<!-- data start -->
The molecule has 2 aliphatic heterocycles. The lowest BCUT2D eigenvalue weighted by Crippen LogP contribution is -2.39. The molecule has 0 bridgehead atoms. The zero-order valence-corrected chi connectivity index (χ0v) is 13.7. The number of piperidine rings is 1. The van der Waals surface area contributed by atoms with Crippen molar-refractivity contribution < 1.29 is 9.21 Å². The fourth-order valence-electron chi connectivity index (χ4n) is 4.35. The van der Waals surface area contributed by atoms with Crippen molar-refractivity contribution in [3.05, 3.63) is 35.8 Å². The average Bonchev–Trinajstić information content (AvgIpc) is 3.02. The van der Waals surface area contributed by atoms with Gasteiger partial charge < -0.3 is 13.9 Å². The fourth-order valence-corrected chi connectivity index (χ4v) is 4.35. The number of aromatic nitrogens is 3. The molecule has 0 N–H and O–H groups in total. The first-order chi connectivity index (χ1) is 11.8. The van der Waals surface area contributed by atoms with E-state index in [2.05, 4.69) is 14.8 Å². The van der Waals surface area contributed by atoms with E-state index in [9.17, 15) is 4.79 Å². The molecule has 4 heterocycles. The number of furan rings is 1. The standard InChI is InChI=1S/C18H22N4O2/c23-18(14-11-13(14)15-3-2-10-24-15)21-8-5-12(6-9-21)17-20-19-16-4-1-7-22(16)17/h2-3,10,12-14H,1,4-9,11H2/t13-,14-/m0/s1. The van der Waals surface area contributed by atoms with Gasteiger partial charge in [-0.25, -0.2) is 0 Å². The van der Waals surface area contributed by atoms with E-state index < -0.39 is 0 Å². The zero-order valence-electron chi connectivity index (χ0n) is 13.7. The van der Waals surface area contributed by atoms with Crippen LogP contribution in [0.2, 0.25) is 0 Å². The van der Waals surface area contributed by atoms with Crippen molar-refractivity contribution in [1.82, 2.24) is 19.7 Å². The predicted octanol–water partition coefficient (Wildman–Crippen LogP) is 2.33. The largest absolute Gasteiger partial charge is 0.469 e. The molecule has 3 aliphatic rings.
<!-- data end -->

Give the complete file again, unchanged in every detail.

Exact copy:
The molecule has 2 aliphatic heterocycles. The lowest BCUT2D eigenvalue weighted by Crippen LogP contribution is -2.39. The molecule has 0 bridgehead atoms. The zero-order valence-corrected chi connectivity index (χ0v) is 13.7. The number of piperidine rings is 1. The van der Waals surface area contributed by atoms with Crippen molar-refractivity contribution < 1.29 is 9.21 Å². The fourth-order valence-electron chi connectivity index (χ4n) is 4.35. The van der Waals surface area contributed by atoms with Crippen molar-refractivity contribution in [3.05, 3.63) is 35.8 Å². The average Bonchev–Trinajstić information content (AvgIpc) is 3.02. The van der Waals surface area contributed by atoms with Gasteiger partial charge < -0.3 is 13.9 Å². The fourth-order valence-corrected chi connectivity index (χ4v) is 4.35. The number of aromatic nitrogens is 3. The molecule has 0 N–H and O–H groups in total. The first-order chi connectivity index (χ1) is 11.8. The van der Waals surface area contributed by atoms with E-state index in [2.05, 4.69) is 14.8 Å². The van der Waals surface area contributed by atoms with E-state index in [9.17, 15) is 4.79 Å². The molecule has 4 heterocycles. The number of furan rings is 1. The standard InChI is InChI=1S/C18H22N4O2/c23-18(14-11-13(14)15-3-2-10-24-15)21-8-5-12(6-9-21)17-20-19-16-4-1-7-22(16)17/h2-3,10,12-14H,1,4-9,11H2/t13-,14-/m0/s1. The van der Waals surface area contributed by atoms with Gasteiger partial charge in [-0.25, -0.2) is 0 Å². The van der Waals surface area contributed by atoms with E-state index < -0.39 is 0 Å². The zero-order valence-electron chi connectivity index (χ0n) is 13.7. The van der Waals surface area contributed by atoms with Crippen LogP contribution in [0.2, 0.25) is 0 Å². The van der Waals surface area contributed by atoms with Crippen molar-refractivity contribution in [1.82, 2.24) is 19.7 Å². The predicted octanol–water partition coefficient (Wildman–Crippen LogP) is 2.33. The largest absolute Gasteiger partial charge is 0.469 e. The molecule has 3 aliphatic rings.